Days were spent doing what you do in Udaipur. I reduced my consumption of novels and went exploring instead. We visited the Peacock Court known as ‘Morchowk’. This part had a huge peacock made of 5000 pieces of stained glass. I focused my pocket torch on them and they glittered producing a fabulous spectrum of light.

Just facing the ‘Morchowk’ is the women’s quarters called ‘Janana mahal’. This is one of the finest rooms in the palace. Its walls are adorned with famous theme- scene from the life of lord Krishna. The palace also hides other delightful rooms. Like one of the king’s bedrooms- ‘Maharana ki kothi’ its walls are adorned throughout with the mosaic of precious stones and mirrors. It is very much common amongst the royals and moguls alike. The most perfect palace I have ever set my eyes on.

Next, we were led to the ‘Krishna Vilas’. Our guide informed us that this part of the palace recalls a great tragedy. It is said that this palace was built in the memory of the sixteen year old princess by the name of Krishnakumari, who drank poison to avoid the dilemma of choosing a groom from the two rival lands of Jodhpur and Jaipur – the neighboring cities of Udaipur. They say that she drank the deadly drink with such great dignity and grace that even the sternest of the warriors wept like children.

As we walked ahead, we came across a meshed, net-like structure. It looked so sinister that we watched in wonder. Our guide informed us that it was the woman’s private quarters. This enclosed existence is in marked contrast to the harsh war-like world of man. The women would sit at a distance and watch all the activity of the palace without being noticed. The woman did have their outdoor fun too. There was a secluded garden built just for them where their natural exuberance would gush freely.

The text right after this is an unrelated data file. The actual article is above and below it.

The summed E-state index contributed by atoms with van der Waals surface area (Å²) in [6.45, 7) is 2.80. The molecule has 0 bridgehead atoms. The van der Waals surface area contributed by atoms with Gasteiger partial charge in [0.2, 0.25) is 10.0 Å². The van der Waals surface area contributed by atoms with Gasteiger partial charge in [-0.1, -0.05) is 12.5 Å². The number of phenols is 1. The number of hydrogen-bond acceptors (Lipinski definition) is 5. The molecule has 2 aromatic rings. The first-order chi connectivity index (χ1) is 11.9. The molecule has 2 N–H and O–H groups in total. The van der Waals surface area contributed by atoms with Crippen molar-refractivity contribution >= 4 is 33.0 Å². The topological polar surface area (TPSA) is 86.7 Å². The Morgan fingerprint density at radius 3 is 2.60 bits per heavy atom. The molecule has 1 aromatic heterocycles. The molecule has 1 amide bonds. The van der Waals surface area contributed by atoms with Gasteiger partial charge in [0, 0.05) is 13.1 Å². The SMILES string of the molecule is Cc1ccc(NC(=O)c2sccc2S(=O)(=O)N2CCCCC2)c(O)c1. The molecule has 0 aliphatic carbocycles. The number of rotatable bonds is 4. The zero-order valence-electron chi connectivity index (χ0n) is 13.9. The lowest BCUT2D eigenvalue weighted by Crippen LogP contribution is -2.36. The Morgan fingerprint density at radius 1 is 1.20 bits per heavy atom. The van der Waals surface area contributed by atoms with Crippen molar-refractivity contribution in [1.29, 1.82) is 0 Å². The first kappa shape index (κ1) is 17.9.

Next day, we had visited the garden of ‘maid of honor’ known as ‘Sahilon ki Badi’. This is situated to the north of Udaipur. In the interior of this garden, there is a big open ground where you will find the group of loyal villagers. These villagers performed the folk music with traditional dances- a music so enticing that you were led to believe as though you are reliving the past. For shopping, we headed towards the roadside market known as Jagdish market. This is a unique market where you would find cabin-like stalls laid close together side by side. There were variety of things on sale including artifacts, silver jewelry, handicraft gifts, embroidered clothes and most cute of all- puppets. We were told that there were also state run emporiums that sold high quality goods at reasonable bargains.

And for typical Udaipur entertainment, we enjoyed a traditional Rajasthan cuisine, which is mostly vegetarian with puris, lentils and vegetables cooked in sweetest spicy sauces. Late evenings, we were entertained by watching a puppet show with folk music and dance. The music was so lively and stimulating that everybody present, were unconsciously shaking their heads and tapping their feet. Me? I surprised myself by swinging and dancing to the rhythm of folk music holding the hands of local performers.

Now, I tap my feet as I watch the sun go down behind the mountains. It is getting late and chilly. I get up and put away the book. That was the wonderful experience to crown my visit to this fairy land. I hate coming down to the earth. But alas, all good things must come to an end. I pick up the phone and call my friend. “Listen dear; is the invitation to the game of Scrabble and dinner still open?”

1 comment:

  1. I loved your description. It's my aim to spend time in Udaipur and your article made me feel very excited at the prospect. You write very well,